A cross section of both commercial and merchant banks was used for each period. In selecting the banks, all the banks that have complete data for the four periods under review were selected. This is done in order to see the changes in efficiency of banks in the four periods. In order to select other banks, we used randomization. According to Ndiyo randomization gives “a more reliable and valid estimate of the population being studied than a sample which is composed by selection regardless of whether such selected sample is random or not”.
In obtaining the data, we used the Annual Reports of the banks in the Nigeria Banking, Finance and Commerce Books compiled by Research and Data Services Limited (Redasel), Lagos Nigeria for the periods of the study.
Following Nyong, we adopt the Grigorian approach – a variant of the modern approach of bank production in choosing inputs and outputs. Thus, we assume that the labour (personnel management, X1), fixed assets (computer hardware and premises) and also captured extensive branch network, X2 and interest expenses (leverage funds) X3. The outputs are revenues (emphasizes profit maximization, Y1), loans and advances (service provision Y2) and liquid assets including securities investments (liquidity services, Y3). The model is adapted from Ali and Seiford and Nyong.
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The Technical Efficiency of Nigerian Banks: Analytical Methodology

Another observation made about most of these studies is that some of them (e.g. Denizer et al, 2002) relied on a narrow set of data – short time series of an industry before and after deregulation or privatization which may not be sufficient for any meaningful conclusion. Further observation is the use of performance indicators instead of calculated efficiency scores. Efficiency indicators are observable factors which seem to determine the level of efficiency. At best, they (performance indicators) are approximations and introduce bias in the work (Eeckaut, Tulkens, and Jamar 1993.) Finally, most of the studies on banks examined the efficiency of the banking system, at the industry level, using time series. The present study will investigate firm level efficiency using cross-sectional data in pre- and postliberalization eras in Nigeria.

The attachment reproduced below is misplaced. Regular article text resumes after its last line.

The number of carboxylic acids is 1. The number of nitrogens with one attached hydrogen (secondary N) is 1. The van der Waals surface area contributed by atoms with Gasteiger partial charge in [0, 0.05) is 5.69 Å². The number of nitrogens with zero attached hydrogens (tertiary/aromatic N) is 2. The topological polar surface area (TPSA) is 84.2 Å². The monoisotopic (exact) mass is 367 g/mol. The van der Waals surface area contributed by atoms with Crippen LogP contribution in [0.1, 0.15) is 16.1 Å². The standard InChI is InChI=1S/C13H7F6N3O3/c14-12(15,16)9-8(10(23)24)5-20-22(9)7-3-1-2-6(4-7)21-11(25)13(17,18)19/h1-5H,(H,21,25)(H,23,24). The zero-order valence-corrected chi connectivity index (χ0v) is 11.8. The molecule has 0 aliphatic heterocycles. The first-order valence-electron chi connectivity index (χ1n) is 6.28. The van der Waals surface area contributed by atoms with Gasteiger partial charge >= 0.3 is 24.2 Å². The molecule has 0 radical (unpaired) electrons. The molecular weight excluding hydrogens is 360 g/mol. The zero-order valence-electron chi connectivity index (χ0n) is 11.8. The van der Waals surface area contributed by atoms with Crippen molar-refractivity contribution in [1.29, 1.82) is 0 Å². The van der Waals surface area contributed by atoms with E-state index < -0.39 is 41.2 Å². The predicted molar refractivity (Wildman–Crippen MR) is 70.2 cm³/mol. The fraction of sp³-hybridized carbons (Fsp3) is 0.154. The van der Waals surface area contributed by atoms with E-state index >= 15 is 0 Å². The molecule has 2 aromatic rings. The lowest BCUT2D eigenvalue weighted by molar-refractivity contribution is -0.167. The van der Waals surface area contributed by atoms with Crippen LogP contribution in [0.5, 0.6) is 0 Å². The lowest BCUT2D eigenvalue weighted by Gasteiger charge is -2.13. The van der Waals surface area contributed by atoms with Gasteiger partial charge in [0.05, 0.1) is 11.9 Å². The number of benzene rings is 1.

There are two approaches used to measure the efficiency of an entity. These are the parametric (econometric) approach and the non -parametric (mathematical programming) approach. This study will use the non -parametric frontier approach to estimate the relative efficiency of banks in Nigeria. This approach also known as Data Envelopment Analysis (DEA), is a mathematical programming technique that measures the efficiency of a decision making unit (DMU) relative to other similar DMUs with the simple restriction that all DMUs lies on or below the efficiency frontier (Seiford and Thall, 1990).
For the DEA, a parametric functional form does not have to be specified for the production function and thus, allows variable returns to scale (VRS). The focus of this methodology is both on each individual DMU and the average of the whole body of DMUs. It calculates the relative efficiency of each DMU in relation to all the other DMUs by using the actual observed values for the inputs and outputs of each DMU. It constructs the production frontier as a convex envelop of the observed points in the input/output space. The efficiency frontier is the section of the envelope of the production possibility set with a non – negative slope.
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The Technical Efficiency of Nigerian Banks: Technical Efficiency

The Technical Efficiency of Nigerian Banks: Technical EfficiencyThe shortcomings of this theory are as follows: First, interest rates vary from time to time so does the user cost. An item classified as input in one period may become an output in another period if the sign of its user cost changes (Grigorian, 2002). It is also difficult to measure marginal revenues and costs for each individual liability item. Thus, there are several measurement errors including changes in inputs or outputs overtime.